But it looks to me like they’re really, especially far away on the car score If you’re following along in my User’s Guide, I did delete them You can leave them in and try it, and then take them out and try it to see what happens That’s the popular thing to do But since I wanna match the handouts that you’re looking at, I’m gonna delete this person because they have two out of three There we go Alright, so that being said, that makes all of this output moot So I’m gonna get rid of it ‘Cause I deleted something Next thing I wanna tell is multicollinearity So Analyze, Correlate, Bivariate Remember, this is only for independent variables Do you want them to be correlated with your DV? That’s the point So sex, age, and extroversion, we move those over and hit OK And that is gonna show me that gender and age aren’t correlated, which isn’t too surprising It is correlated with extroversion, so differences in men and women, and then age and extroversion is also correlated but none of these are too high The cut off score is .9 But remember at .7, you might get some suppression with multiple regression, so I might tell you to try it and see what happens if you get that high Okay, so I’m gonna rewrite my regression because I deleted somebody, and I’m gonna make a point to talk about, I’m just gonna hit OK, the fact that when I do that, it’s gonna give me three new outlier columns, because I ran it again Don’t delete anybody Don’t do it Don’t think about it Don’t make this a thing Don’t delete people multiple times So essentially, these three columns, we don’t need Alright, so There’s my output Alright, we’re gonna check normality first So that looks pretty good Maybe a little bimodal, but not too bad We have at least 30 people And it’s centered over zero, it ranges from two to two, so I’d say it’s okay And then linearity, pretty good, especially with only 40 people Homogeneity and homoscedasticity, also look pretty good So most of the data’s between two here and two We’re getting three up here because it’s just slightly over two but really that’s almost perfectly between two and two The data here is between two and two And that’s like, it’s about a score area is gonna get so homogeneity and homoscedasticity both checked out Okay So all of my, there’s one more plot We’re gonna come back to what this plot is in a second So all my assumptions check out after I deleted one outlier Now let’s look at the actual analysis Which is just a little bit higher up in my notes here Copy this into Words so you can read it a little better rather than side by side Well thank goodness I wasn’t anything salacious There we go, it was just Z test (sighs) Now SPSS is doing that fun thing where it doesn’t like to copy (shutter clicks) Let’s turn off the sound here Struggling There we go So the first question you have to ask yourself in regression is, is the overall model significant? So let’s talk about model one, it’s just my demographics And yeah, it’s significant So I’m gonna say F of and then here we go, this first line, so df 2 and 36 is 21.66, here my p value’s less than .001, and my R squared for just this step is 55 So what does that tell me? That means 55% of the variance is due to demographics Whoa, that’s huge And it is significant Next thing is model two, so this is our extroversion, or extraversion, either way you think about it And I’m not gonna use that ANOVA box So the interesting thing about the two different boxes here that you don’t see in a simultaneous regression is that they’re gonna be different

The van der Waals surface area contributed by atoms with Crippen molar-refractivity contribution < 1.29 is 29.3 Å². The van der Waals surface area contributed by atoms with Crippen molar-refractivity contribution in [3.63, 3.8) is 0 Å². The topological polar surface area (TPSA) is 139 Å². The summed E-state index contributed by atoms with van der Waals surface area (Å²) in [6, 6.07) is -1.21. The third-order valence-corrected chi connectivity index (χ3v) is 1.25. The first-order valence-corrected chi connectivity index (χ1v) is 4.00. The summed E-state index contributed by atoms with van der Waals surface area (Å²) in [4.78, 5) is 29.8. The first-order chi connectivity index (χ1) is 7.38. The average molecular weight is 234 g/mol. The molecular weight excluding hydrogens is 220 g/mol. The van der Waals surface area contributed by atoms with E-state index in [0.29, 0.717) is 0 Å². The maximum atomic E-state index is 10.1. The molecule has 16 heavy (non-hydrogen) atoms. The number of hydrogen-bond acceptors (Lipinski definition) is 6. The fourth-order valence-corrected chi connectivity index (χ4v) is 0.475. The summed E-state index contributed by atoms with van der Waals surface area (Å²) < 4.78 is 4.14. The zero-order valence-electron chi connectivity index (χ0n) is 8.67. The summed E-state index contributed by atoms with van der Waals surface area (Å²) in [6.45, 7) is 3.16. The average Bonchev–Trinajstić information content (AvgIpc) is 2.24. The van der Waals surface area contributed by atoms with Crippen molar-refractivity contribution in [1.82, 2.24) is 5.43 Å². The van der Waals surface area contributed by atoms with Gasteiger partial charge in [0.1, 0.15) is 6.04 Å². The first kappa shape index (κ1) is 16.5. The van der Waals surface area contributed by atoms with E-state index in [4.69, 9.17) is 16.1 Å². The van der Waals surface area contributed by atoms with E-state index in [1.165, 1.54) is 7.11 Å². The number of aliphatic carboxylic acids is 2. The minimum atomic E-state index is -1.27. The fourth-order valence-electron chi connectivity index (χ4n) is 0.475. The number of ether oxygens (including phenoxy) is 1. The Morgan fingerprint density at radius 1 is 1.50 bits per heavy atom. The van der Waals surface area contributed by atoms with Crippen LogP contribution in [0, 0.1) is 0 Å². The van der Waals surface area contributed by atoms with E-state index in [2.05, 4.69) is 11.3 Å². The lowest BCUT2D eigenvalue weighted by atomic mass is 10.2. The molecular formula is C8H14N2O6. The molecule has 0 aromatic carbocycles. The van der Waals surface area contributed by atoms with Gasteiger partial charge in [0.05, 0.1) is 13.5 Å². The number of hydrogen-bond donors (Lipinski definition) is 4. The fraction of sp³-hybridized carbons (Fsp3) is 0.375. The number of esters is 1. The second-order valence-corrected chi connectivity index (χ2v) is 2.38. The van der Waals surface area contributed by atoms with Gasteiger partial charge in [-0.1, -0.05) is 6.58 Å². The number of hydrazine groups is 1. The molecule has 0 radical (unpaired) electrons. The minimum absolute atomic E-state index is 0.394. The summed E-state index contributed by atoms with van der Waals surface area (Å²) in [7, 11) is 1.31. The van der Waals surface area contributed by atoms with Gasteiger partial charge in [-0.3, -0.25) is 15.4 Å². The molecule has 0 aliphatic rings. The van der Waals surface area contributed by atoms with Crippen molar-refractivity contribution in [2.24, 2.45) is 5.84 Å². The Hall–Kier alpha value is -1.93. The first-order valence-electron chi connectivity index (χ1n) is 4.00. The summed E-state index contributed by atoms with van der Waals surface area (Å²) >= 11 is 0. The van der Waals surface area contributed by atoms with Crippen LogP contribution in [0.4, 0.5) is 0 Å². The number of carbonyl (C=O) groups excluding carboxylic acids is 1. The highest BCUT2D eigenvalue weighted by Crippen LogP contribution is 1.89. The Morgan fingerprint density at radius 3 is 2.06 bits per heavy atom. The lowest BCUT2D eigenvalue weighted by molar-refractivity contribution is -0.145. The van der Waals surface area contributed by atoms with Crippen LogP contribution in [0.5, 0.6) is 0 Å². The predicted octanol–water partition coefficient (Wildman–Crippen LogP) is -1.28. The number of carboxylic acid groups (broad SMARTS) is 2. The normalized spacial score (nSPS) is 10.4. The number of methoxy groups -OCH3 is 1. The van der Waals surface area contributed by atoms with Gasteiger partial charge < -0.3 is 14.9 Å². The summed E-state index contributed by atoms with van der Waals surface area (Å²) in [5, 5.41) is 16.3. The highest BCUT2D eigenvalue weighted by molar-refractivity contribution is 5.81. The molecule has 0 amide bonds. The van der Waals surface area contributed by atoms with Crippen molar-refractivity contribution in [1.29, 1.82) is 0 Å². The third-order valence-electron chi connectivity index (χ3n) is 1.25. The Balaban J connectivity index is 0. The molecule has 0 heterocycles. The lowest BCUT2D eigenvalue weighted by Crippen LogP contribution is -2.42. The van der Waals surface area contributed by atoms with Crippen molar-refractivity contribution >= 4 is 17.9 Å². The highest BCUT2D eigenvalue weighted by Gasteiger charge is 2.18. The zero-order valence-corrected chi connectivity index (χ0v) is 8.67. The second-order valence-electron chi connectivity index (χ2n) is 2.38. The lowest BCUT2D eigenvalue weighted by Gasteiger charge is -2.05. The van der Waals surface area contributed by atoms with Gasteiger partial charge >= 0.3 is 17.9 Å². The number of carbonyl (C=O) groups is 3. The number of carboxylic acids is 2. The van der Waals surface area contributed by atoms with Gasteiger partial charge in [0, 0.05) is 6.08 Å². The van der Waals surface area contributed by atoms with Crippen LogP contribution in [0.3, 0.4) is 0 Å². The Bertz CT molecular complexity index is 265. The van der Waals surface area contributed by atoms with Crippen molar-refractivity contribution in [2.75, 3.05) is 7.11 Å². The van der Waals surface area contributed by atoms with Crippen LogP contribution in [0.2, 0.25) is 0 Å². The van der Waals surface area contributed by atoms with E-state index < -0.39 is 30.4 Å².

So what does this change statistics thing do out here? That is testing this number right here, R squared change is greater than zero When you have the first model, the first step, those two numbers match because it, you’re starting at zero, so it says, is it greater than zero? When you add a second step, what happens is is to now this is testing if this change is different than zero? So is 7% a significant addition to the model? Versus this number down here in the ANOVA box is testing if the overall R squared, 61%, is greater than zero And I, I mean, you can go either way But I feel like purporting the ANOVA’s a little bit of cheating if your first step was really big Your second step was still gonna be significant ’cause the first one was big even if that addition is not So I always biased towards using this change statistics ’cause that’s kind of the point of doing it, hierarchical regression is to show that that extra step is significant Adding this variable was important, so we should do it So that’s what’s different between the two But this is an example so of course it is significant If I can get capital F here, there we go, so it’s gonna be one and 35, is 5.96 And then my p value is .02 My R squared, which I’m gonna cheat and copy from up here, is .07 And then what I would do in word to make this super duper clear what I was talking about is insert a change statistic symbol, which is delta, the little triangle So I’m saying the change in F is significantly different, and then the change in R squared So that tells people, or at least it tells me, that is the change in R squared, so the addition to R squared And most people can figure that out, because they don’t assume that after getting 55% of the variance, somehow you magically dropped to only 7%, they go, oh that must mean an additional segment So you don’t really need to list R squared total, because hopefully people can figure out to just add them together, and that’s how you get 61% It’s gonna look a little high because we’ve round it up on both of them And so in that case, I might tell you to use three decimals, but I mean it’s .01 so it’s not a huge deal Okay, the next question is which predictors are significant? And so, I’m gonna take the coefficients box here, my output, bop, and use that to answer that question So the way I learned this was to only talk about the predictors in the step they’re entered And people vary on this point I think about it as more of a theoretical view I’m gonna talk about, I’m gonna control for demographics So here’s what happen to demographics when they’re by themselves When I control for it, I’m basically down with it, and then I’m gonna add extroversion So after controlling for demographics, what happens with extroversion? ‘Cause you’ll notice that the coefficients do change That’s because there are other variables in the equation So mathematically they have to change We can’t actually hold them constant It’s more of a theoretical idea of I’m controlling for these and then doing this I have seen it both ways, where people report them in both steps or only the last step But the way I kinda think about, or the way I don’t kinda think about it, the way I think about it is just talk about them in the step they’re entered, because that, you did them in steps for a reason So talk about them in the step they’re entered Remember number one rule when I help people with things, is do what your advisor wants Do what the reviewer wants as much as you can Practically And basically go with what makes sense to you If it makes more sense to talk about both, do both and see what happens See if people will accept your explanation So I’m gonna talk about them in the step they’re entered So that means, for model one, when I’m controlling for demographics, sex is a significant predictor I’m gonna list, I’m gonna do beta, so Insert The advantage of beta is that it standardized, so I can compare, there’s beta I can compare statistics So I don’t know why this always comes up